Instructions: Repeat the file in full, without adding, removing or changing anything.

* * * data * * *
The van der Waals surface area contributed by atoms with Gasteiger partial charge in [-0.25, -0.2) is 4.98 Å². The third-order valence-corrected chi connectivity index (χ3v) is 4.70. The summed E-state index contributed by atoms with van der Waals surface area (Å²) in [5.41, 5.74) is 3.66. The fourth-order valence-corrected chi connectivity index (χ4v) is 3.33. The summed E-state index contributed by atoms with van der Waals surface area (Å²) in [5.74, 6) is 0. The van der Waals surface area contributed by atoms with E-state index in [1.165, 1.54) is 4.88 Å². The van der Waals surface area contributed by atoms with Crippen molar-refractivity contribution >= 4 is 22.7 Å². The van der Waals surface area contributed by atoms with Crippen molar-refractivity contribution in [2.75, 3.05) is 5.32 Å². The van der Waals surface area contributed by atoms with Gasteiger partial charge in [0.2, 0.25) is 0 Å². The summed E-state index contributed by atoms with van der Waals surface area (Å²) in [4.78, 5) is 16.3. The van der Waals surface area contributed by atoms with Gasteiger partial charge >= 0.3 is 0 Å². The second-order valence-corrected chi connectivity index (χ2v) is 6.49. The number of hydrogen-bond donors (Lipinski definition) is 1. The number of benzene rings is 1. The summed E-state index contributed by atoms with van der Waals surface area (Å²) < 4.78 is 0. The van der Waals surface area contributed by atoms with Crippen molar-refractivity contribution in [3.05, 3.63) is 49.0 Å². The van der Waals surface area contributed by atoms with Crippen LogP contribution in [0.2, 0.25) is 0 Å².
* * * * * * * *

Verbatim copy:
The van der Waals surface area contributed by atoms with Gasteiger partial charge in [-0.25, -0.2) is 4.98 Å². The third-order valence-corrected chi connectivity index (χ3v) is 4.70. The summed E-state index contributed by atoms with van der Waals surface area (Å²) in [5.41, 5.74) is 3.66. The fourth-order valence-corrected chi connectivity index (χ4v) is 3.33. The summed E-state index contributed by atoms with van der Waals surface area (Å²) in [5.74, 6) is 0. The van der Waals surface area contributed by atoms with E-state index in [1.165, 1.54) is 4.88 Å². The van der Waals surface area contributed by atoms with Crippen molar-refractivity contribution >= 4 is 22.7 Å². The van der Waals surface area contributed by atoms with Crippen molar-refractivity contribution in [2.75, 3.05) is 5.32 Å². The van der Waals surface area contributed by atoms with Gasteiger partial charge in [0.2, 0.25) is 0 Å². The summed E-state index contributed by atoms with van der Waals surface area (Å²) in [4.78, 5) is 16.3. The van der Waals surface area contributed by atoms with Gasteiger partial charge >= 0.3 is 0 Å². The second-order valence-corrected chi connectivity index (χ2v) is 6.49. The number of hydrogen-bond donors (Lipinski definition) is 1. The number of benzene rings is 1. The summed E-state index contributed by atoms with van der Waals surface area (Å²) < 4.78 is 0. The van der Waals surface area contributed by atoms with Crippen molar-refractivity contribution in [3.05, 3.63) is 49.0 Å². The van der Waals surface area contributed by atoms with Crippen LogP contribution in [0.2, 0.25) is 0 Å².